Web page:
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Lesson 4: Zoom fatigue: What is it and how to overcome it?

What is it and how to overcome it?

Before we start deep-diving into the productive efficiency, we must tackle ( Zoom fatigue, 2009). The best way to keep full would be to intake regular small balanced meals with carbohydrates, fats, and proteins.

A recent study by Robert Half says that 44% of people suffer from video call fatigue. Even though this is a completely new concept, it is a worrisome issue that has risen since this pandemic started.

In this lesson, we are going to talk about what Zoom fatigue is, what causes it, and what we can do to fight it.

What is Zoom fatigue?

So, we’d like to start by pointing out something important: when we say Zoom fatigue, we are talking about the apathy towards video conferencing in general, not just Zoom. We just wanted to say it out loud because we believe it’s really unfair to Zoom since it is just one of the tools that we use for video conferencing.

Anyway, Zoom fatigue can be explained as a general feeling of extreme tiredness and exhaustion caused by online video meetings. If our work requires us to participate in multiple video chat meetings per day, it will eventually require more mental processing than face-to-face talks.

These are some of the Zoom fatigue symptoms:

  • Anxiety
  • Headaches or migraines
  • Exhaustion
  • Eyestrain
  • Back pain
  • Low productivity
  • Lack of concentration
  • Pessimism

The symptoms can vary, depending on the person experiencing the problem. Some can experience only one or two symptoms, but others may experience most of them.

How do we fix this?

  1. Turn off the camera

    We don’t always need to show our smiling faces. We can give it a rest and relax our cheekbones from time to time.

    The idea of being seen and being presentable during the calls causes distractions and makes us feel tired. In most cases, you don’t even need a camera. For example, if someone is presenting, they don’t need to see you. Also, if there is a large group of people at the meeting, nobody will be bothered looking at you.

    If we need to have the camera on for some reason, we can hide the self-view and we won’t have to look at ourselves. This will reduce the level of anxiety because we won’t be preoccupied with our looks.

  2. Consider alternative communication tools

    Zoom is a useful platform. However, it isn’t the only way to communicate with your colleagues. Give yourself a break and try something simple, or as we also say, Zoom alternatives .

    • Email — This could’ve been an email, right? Just send a short note instead of scheduling another Zoom call.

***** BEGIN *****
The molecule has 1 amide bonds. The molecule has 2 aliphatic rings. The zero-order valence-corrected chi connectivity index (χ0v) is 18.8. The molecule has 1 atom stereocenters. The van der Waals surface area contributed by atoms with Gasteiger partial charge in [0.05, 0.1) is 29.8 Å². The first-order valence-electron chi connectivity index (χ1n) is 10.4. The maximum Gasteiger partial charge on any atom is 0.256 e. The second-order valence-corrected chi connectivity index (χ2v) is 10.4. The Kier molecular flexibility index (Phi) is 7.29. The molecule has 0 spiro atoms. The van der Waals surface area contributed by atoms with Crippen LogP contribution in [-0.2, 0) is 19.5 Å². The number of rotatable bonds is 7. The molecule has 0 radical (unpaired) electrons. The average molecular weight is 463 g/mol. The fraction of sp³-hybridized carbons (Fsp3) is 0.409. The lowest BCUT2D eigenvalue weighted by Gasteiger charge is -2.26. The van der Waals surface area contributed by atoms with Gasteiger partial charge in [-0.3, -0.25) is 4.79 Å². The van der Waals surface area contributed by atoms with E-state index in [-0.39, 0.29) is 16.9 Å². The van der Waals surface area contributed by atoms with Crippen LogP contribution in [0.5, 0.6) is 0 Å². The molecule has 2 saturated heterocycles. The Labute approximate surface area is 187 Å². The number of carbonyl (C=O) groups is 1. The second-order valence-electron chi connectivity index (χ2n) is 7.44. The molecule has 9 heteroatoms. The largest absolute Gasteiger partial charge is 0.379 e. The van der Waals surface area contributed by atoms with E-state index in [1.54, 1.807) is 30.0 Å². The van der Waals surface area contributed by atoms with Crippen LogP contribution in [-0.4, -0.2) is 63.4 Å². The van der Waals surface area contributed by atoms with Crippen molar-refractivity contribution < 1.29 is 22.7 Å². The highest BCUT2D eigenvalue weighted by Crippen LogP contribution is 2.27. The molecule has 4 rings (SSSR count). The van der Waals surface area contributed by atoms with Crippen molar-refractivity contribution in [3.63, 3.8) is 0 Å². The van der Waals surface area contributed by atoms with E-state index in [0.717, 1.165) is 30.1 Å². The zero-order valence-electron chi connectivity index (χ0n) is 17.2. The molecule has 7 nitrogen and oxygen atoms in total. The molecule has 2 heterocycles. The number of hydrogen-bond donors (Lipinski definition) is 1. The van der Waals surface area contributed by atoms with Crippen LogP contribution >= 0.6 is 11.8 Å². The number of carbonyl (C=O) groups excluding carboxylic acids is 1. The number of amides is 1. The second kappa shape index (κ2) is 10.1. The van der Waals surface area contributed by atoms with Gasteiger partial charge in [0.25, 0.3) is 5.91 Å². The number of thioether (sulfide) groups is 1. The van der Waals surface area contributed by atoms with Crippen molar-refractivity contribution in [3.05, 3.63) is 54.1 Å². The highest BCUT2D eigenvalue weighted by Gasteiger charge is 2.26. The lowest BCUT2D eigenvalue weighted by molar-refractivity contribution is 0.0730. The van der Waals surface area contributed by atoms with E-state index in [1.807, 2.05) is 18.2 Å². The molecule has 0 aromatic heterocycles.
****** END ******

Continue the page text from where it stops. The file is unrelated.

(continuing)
• Chanty – Messaging apps such as Chanty are a great way to stay in touch and share information with your colleagues. Messages won’t burn you out like video calls.
    • Phone – Just pick up the phone and cut back on virtual meetings.
  3. Avoid multitasking

    We know it’s tempting to do more at once, but research shows that if we do multiple things at the same time, it takes a toll on our productive efficiency. And let’s face it: nobody is good at multitasking. Close other tabs so you can focus on more productive things to do (remember, one task at a time). Effective virtual calls require more brainpower, so multitasking in these circumstances becomes extra problematic.

  4. Fix your schedule

    When we have back-to-back meetings all day long, we are burned out What we need are breaks between meetings to give our mind and eyes a rest, and stretch our legs. Also, be aware of the time. If your meeting is scheduled for 30 minutes, stick to it. Don’t push it to 45 minutes. Say your goodbyes and let your colleagues get on with their lives.

  5. Move your body

    Speaking of breaks, back in the days when we used to go to the office and finish up a meeting, We would head back to our desk or to the kitchen to grab a cup of coffee. Nowadays, we are just closing Zoom, opening Google Chrome, and continuing where we left off. We don’t give our brains a break after the call. Try to make it a habit to exert some energy by getting up and going outside. Give yourself some fresh air before your next task. It will help you focus and get through the workday productively.

  6. Banter

    When you have a face-to-face meeting, do you ever jump straight to the point? There is always a bit of chit-chat, jokes, or a weekend story. Zoom fatigue is not just about the tech, but also about the communication. Crack a joke and try to make everyone laugh. A hearty laugh goes a long way.

  7. Designate a meeting-free day

    You are probably not the only one in your company that is feeling Zoom fatigue. Talk to your colleagues about it and establish a meeting-free day. On that day, the whole company decides not to schedule meetings. This will give you a chance to focus on heads-down work without trying to fit it in between calls. You can also flip it, and have one day when people can book meetings. If that is doable of course.

  8. Say “no”

    Do you really have to attend all video calls? The answer is probably no. This is one of the toughest things you’ll have to do, but it is really effective. You can ask the meeting requester what they want to discuss and see if that works for you. If you think the meeting won’t be worth your time, feel free to decline. If it increases your productive efficiency, go for it.

  9. Use recorded videos instead of calls

    Video messages can sometimes completely replace video calls. They are more efficient and clear. Not only do they save us time, but also our colleagues’ time.

    We hope that this lesson has helped you to better understand what the Zoom fatigue phenomenon is and how you can recognize it for a more productive day.


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